Startup OnBeep plans to launch a wearable product late this year that uses push-to-talk technology but can be paired with a smartphone to work across any network technology. The purpose of the product, which does not yet have a name, will be to enable hands-free, real-time group communication, according to CEO Jesse Robbins.
The gadget will be rolled out by the end of the year but Robbins would not say how much it will cost. It will be paired to smartphones via Bluetooth and will not have built-in cellular connectivity. Instead, users will be able to manage their calling groups via an app that will work for Google's (NASDAQ: GOOG) Android and Apple's (NASDAQ: AAPL) iOS platforms.
OnBeep has now secured $6.25 million in Series A funding from Gil Penchina on AngelList and other investors including Matt Mullenweg, Jeremy LaTrasse, Jonathan Heiliger, Fuel Capital and others. The company now has around 20 employees, Robbins said.
In an interview with FierceWireless, Robbins said that the device is in alpha testing right now and will eventually be sold directly to consumers online, and not through carrier stores initially.
He described the device itself is as a badge or a broach that can be worn on clothing or clipped to bags and purses. Robbins said it will be made of "a high-quality plastic with a nice finish on it." A user would push a button on the device and then automatically be connected to pre-defined calling groups that can be changed via the app. Robbins said the company is "focused on building a heads up, connected, real-time system for collaboration and getting things done in the world that explicitly doesn't have you tied to looking at a screen."
Before starting OnBeep in 2013, Robbins cofounded Chef, a company that does automation for large network infrastructure systems and counts Facebook (NASDAQ: FB) as a client. Robbins is also a volunteer firefighter, which he said informed his desire to move on to OnBeep. Another cofounder, Greg Albrecht, worked as a former senior engineer at Splunk as well as an emergency medical technician and disaster worker. Yet another cofounder, Roger Wood, is also chairman of Art+Data and worked at Motorola's iDEN Group and Nextel Communications in its pre-Sprint (NYSE:S) days.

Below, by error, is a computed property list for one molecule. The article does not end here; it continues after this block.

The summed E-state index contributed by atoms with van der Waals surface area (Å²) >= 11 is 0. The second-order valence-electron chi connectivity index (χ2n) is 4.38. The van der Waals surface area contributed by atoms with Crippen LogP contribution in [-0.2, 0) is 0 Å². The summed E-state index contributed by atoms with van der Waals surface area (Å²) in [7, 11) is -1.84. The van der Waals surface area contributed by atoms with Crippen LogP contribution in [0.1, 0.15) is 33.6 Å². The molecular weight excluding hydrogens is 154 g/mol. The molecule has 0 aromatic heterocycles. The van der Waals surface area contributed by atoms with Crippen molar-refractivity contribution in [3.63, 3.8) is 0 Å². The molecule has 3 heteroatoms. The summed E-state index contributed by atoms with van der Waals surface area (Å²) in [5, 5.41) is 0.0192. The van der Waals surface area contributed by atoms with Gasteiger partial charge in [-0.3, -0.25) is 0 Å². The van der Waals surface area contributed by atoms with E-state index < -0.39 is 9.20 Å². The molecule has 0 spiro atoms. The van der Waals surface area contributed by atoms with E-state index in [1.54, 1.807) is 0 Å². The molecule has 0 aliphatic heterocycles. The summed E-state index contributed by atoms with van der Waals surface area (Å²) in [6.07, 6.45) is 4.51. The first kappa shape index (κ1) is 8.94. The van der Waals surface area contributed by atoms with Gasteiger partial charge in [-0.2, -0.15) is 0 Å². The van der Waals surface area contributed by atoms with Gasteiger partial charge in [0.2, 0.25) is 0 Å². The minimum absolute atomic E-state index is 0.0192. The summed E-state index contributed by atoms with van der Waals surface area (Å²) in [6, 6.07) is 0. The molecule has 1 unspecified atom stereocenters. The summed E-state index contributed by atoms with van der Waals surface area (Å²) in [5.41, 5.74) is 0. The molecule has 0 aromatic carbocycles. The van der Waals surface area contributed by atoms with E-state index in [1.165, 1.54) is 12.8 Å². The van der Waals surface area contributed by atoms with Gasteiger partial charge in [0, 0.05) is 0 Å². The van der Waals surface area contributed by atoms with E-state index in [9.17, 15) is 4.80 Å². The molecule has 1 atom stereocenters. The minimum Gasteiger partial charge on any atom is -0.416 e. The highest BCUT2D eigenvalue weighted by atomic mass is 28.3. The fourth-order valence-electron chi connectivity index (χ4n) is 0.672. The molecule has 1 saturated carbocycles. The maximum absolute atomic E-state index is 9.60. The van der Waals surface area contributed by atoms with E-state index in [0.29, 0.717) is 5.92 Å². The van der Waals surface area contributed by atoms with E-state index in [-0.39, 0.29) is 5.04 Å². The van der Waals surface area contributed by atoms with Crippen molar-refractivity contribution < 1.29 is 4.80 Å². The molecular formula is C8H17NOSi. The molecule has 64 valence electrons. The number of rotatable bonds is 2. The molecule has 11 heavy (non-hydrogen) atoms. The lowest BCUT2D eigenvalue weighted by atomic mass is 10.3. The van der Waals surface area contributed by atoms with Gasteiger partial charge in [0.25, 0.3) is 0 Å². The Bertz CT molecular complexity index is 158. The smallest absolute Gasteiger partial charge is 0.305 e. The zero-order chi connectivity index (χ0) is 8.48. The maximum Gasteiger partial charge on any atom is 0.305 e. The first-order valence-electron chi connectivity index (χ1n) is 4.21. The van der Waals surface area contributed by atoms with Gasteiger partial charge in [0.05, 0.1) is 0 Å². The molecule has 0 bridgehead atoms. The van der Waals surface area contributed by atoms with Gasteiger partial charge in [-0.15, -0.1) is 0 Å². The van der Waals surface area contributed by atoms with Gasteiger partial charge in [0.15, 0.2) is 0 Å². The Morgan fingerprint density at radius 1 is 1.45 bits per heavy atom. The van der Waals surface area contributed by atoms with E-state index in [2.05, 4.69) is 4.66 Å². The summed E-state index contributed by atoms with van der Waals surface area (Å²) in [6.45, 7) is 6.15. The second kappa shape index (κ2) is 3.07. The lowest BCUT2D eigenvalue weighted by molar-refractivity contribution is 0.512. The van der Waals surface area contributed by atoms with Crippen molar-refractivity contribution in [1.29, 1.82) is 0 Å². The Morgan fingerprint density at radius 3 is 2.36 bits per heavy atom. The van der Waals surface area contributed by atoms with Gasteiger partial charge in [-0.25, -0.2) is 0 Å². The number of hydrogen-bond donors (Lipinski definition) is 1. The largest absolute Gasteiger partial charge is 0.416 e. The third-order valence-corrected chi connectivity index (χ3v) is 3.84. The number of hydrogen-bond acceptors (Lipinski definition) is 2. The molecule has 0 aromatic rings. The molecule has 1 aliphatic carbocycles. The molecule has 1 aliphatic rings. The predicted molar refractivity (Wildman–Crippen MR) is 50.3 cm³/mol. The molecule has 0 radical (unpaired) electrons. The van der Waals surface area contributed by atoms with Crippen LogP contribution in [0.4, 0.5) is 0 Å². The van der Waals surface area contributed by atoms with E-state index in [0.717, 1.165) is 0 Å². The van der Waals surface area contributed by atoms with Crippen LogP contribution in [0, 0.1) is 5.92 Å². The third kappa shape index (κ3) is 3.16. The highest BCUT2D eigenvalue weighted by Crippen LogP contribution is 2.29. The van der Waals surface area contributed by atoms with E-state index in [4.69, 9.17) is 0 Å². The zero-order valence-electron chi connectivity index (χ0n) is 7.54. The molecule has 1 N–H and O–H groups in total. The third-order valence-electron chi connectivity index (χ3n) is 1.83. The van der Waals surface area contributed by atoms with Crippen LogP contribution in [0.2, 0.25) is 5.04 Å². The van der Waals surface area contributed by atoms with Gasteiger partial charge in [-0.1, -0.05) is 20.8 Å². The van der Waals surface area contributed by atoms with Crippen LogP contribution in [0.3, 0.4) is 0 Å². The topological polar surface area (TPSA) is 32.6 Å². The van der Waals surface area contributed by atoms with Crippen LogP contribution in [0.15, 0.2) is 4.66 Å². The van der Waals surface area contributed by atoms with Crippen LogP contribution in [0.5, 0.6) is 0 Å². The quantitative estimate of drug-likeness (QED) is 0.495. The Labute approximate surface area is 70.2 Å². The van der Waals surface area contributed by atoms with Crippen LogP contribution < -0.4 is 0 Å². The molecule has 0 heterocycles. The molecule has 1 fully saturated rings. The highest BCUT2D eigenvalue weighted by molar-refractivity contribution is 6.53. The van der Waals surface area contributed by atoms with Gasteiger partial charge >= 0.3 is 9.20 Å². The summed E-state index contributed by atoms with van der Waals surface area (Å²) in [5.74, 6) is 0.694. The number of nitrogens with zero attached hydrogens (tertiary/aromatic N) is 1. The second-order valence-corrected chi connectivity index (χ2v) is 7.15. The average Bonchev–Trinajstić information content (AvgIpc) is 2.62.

Robbins said the craze in the mobile industry right now around smart watches reveals that there is very little focus being put on products that have specific purposes. "We want to do this one thing extraordinarily well, and connect it to an app and a communication platform that lets people work in groups differently than messaging and OTT apps," he said.
Robbins also noted that most phones that have group push-to-talk capabilities are not huge hits with consumers, and one of the key advantages of OnBeep's product is that it will work across numerous smartphones. It will also save people time from having to pull devices out of their pockets, he said. The device's battery is designed to last as long as a typical cell phone charge and actually saves battery life on the phone because it cuts down on people turning on their phone screens, Robbins said.
The product will be "there when you need it and not in your way when you don't," he said.
OnBeep hopes to target its device to markets such as event coordination and public safety. It could also be used for ordinary tasks like coordinating a surprise party among multiple people or keeping track of different groups of parents with kids at a zoo, Robbins said.
Robbins said that OnBeep's product could eventually be integrated with smart watches so that the watches could be used to manage calling groups. However, he said that "smart watches are great, general purpose devices but they are not particularly good for being heads up." Robbins said the customers who OnBeep is targeting "don't want another piece of technology in their way. They want a piece of technology that lets them look up and get great things done in the world."
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